Intellectual Disabilities In Flowers For Algernon

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Disability is a topic that has been difficult for many to talk about. Many people have many different viewpoints on it, but the brilliantly written book, Flowers for Algernon, has put a new spin on the topic and opened up a whole new world of possibilities for new discussion. This is all because the genius author, Daniel Keyes, gave people a way to discuss the topic and the book in a third person point of view when they are really broadening and speaking their minds on how they think about miserable diseases that is burdening many in this world. In Flowers for Algernon by Daniel Keyes, Charlie Gordon is a thirty-two old man who has an intellectual disability. He works at Donner’s Bakery where he is met with many of his “friends”. He undergoes…show more content…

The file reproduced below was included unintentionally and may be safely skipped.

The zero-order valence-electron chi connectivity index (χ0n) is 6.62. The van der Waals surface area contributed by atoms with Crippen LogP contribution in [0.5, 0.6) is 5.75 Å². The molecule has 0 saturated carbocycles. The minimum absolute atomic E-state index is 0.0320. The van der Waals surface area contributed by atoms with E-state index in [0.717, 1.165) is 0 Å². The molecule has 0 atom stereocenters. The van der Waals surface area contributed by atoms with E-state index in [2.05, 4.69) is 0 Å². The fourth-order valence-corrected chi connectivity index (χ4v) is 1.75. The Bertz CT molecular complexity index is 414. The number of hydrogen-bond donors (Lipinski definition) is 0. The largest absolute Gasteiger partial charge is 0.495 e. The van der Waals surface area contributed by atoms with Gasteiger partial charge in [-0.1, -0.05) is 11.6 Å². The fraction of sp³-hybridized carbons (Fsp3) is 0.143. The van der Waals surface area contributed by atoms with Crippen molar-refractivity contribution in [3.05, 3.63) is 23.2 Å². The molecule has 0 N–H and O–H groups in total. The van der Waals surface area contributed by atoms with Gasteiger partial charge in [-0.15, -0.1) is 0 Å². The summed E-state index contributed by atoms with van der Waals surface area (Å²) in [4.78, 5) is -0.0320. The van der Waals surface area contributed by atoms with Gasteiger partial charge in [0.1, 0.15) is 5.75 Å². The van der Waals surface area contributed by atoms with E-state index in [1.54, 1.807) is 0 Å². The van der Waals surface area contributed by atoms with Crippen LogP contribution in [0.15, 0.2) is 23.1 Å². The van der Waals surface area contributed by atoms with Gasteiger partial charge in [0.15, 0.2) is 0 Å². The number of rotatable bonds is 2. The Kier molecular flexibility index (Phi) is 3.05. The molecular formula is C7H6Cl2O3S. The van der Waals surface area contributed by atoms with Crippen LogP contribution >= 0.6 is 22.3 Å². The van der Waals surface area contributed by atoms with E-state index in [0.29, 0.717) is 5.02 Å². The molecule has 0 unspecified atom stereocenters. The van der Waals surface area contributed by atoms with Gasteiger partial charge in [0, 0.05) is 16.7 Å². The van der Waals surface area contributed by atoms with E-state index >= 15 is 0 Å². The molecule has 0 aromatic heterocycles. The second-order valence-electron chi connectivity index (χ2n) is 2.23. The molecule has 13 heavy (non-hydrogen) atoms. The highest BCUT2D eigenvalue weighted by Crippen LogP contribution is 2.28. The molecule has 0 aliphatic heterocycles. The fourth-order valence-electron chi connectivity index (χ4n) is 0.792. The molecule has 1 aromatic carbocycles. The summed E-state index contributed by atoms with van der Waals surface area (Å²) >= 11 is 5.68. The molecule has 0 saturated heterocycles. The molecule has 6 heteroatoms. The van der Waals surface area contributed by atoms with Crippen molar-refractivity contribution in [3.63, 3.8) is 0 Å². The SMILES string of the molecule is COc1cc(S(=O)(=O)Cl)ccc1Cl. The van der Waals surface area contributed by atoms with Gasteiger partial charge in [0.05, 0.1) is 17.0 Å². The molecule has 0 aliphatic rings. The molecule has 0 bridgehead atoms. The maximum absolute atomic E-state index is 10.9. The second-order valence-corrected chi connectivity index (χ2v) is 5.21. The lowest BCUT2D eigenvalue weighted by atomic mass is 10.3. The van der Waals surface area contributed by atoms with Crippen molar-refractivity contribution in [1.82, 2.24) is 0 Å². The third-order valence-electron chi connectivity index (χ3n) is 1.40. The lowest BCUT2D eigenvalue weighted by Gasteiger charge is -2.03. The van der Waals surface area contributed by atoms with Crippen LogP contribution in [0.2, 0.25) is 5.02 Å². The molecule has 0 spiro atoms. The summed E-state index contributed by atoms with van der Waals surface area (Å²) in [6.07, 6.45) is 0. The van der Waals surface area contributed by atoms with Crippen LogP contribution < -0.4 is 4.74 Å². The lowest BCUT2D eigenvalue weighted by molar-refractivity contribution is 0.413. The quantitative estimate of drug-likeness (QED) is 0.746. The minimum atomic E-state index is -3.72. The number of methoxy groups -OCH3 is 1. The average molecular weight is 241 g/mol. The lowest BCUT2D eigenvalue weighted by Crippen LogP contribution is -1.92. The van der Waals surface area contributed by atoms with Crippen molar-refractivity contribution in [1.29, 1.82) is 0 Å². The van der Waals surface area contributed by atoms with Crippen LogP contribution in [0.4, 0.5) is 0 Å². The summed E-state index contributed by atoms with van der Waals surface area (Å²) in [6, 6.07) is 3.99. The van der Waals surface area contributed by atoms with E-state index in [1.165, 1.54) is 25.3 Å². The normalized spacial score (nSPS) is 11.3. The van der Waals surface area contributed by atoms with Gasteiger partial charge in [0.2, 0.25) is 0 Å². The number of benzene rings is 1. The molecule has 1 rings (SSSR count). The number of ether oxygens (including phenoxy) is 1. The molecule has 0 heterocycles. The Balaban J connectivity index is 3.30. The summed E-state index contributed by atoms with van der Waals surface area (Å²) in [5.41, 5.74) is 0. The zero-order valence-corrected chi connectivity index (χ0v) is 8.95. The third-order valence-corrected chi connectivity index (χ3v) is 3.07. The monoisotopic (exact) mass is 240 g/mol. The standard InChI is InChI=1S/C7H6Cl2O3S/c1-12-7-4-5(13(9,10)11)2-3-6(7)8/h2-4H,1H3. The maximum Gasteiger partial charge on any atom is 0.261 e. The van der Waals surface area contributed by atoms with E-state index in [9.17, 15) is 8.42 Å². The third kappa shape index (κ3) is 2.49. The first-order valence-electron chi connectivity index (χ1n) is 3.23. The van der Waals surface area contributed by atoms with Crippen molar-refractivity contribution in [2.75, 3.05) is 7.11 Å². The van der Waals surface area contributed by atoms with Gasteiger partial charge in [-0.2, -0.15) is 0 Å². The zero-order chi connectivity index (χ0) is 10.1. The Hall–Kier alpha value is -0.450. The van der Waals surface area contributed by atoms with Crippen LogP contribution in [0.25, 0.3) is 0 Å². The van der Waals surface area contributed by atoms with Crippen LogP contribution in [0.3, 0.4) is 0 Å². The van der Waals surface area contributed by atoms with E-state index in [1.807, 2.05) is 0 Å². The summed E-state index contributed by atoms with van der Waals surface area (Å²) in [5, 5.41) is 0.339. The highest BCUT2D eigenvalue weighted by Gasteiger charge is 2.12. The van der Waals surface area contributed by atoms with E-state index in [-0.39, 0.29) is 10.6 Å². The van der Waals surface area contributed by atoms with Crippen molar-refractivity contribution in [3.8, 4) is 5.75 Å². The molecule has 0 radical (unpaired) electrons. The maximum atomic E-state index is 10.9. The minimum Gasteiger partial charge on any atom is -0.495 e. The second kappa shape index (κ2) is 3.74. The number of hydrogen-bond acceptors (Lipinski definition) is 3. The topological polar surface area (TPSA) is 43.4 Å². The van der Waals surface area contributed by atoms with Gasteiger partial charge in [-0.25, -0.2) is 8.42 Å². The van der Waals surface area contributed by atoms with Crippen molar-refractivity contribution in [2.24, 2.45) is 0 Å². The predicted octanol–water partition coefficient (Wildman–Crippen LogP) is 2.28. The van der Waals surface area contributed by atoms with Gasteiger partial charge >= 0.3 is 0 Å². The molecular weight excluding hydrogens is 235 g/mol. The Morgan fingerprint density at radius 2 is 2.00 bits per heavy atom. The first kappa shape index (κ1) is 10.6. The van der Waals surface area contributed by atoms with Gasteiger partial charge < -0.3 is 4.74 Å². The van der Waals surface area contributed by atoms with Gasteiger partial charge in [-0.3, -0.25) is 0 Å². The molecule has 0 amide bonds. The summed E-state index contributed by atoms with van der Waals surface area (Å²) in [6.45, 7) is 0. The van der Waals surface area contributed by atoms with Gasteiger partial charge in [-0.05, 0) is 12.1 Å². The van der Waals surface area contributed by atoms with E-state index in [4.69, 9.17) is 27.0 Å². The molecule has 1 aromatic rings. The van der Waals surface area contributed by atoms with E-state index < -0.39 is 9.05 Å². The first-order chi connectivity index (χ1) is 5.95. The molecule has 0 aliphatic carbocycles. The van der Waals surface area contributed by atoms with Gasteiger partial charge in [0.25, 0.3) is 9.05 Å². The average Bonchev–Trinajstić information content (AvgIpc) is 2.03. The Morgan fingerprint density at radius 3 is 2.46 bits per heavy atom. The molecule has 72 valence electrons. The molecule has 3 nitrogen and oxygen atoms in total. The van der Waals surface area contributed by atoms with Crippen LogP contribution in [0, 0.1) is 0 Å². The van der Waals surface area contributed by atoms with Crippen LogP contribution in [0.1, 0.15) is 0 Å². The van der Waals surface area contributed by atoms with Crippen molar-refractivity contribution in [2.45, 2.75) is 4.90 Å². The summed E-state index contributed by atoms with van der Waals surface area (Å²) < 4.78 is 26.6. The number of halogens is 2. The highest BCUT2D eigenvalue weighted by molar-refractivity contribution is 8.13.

One example that shows the poor treatment of Charlie Gordon, the main protagonist, is that he wrote in his journal, “Some times somebody will say hey lookit Frank, or Joe or even Gimpy. He really pulled a Charlie Gordon that time. I dont know why they say it but they always laff and I laff too…[Gimpy] shouted at Ernie because Ernie losst a birthday cake. He said Ernie for godsake you trying to be a Charlie Gordon. I dont know why he said that. I never lost any packiges.” (Keyes 23). This shows that many of Charlie’s co-workers, whom Charlie assumes are his friends, often taunt and pick on him. But Charlie fails to understand that he is the butt of their jokes. If someone accidentally does something wrong and makes a mistake, they will always refer it as a “Charlie Gordon”. Another example that shows the treatment of people with disabilities back then is that in the book, there is a place called the Warren State Home where it takes care of people with disabilities and people that is emotionally disturbed. But some of them, “‘... don’t break down until after they’ve been here for a while. Others were committed by courts, and we had no choice but to admit them even though there’s really no room for them… Do you know how long our own waiting list is? Fourteen hundred,’” (Keyes 226). Another thing about the Warren State Home is that there are about, “‘...Three hundred boys- seventy-five on a floor- and only five of us to look after them…’”(Keyes 225). These two quotes show that the Warren State Home is starting to get overpopulated and there is not enough room for more people. Also, the ratio of supervisors to the people with disabilities in the State Home is about 1:60, which is awfully and ridiculously low. This also indicates that not enough people are willing help the people with disabilities
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